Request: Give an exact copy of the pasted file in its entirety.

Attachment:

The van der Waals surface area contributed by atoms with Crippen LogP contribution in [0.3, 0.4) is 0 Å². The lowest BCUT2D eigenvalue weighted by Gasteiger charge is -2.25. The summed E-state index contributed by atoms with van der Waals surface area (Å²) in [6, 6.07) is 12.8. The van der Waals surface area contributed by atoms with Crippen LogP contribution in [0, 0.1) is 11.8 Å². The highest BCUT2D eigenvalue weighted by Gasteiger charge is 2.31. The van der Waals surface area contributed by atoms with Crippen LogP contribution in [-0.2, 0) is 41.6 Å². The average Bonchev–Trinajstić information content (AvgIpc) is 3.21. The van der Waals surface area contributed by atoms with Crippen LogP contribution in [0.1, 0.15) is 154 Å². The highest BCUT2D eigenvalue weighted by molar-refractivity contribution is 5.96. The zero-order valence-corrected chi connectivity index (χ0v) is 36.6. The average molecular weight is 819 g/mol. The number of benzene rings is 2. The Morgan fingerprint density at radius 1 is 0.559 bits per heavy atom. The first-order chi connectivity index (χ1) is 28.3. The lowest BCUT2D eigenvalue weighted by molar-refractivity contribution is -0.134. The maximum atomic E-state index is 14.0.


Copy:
The van der Waals surface area contributed by atoms with Crippen LogP contribution in [0.3, 0.4) is 0 Å². The lowest BCUT2D eigenvalue weighted by Gasteiger charge is -2.25. The summed E-state index contributed by atoms with van der Waals surface area (Å²) in [6, 6.07) is 12.8. The van der Waals surface area contributed by atoms with Crippen LogP contribution in [0, 0.1) is 11.8 Å². The highest BCUT2D eigenvalue weighted by Gasteiger charge is 2.31. The van der Waals surface area contributed by atoms with Crippen LogP contribution in [-0.2, 0) is 41.6 Å². The average Bonchev–Trinajstić information content (AvgIpc) is 3.21. The van der Waals surface area contributed by atoms with Crippen LogP contribution in [0.1, 0.15) is 154 Å². The highest BCUT2D eigenvalue weighted by molar-refractivity contribution is 5.96. The zero-order valence-corrected chi connectivity index (χ0v) is 36.6. The average molecular weight is 819 g/mol. The number of benzene rings is 2. The Morgan fingerprint density at radius 1 is 0.559 bits per heavy atom. The first-order chi connectivity index (χ1) is 28.3. The lowest BCUT2D eigenvalue weighted by molar-refractivity contribution is -0.134. The maximum atomic E-state index is 14.0.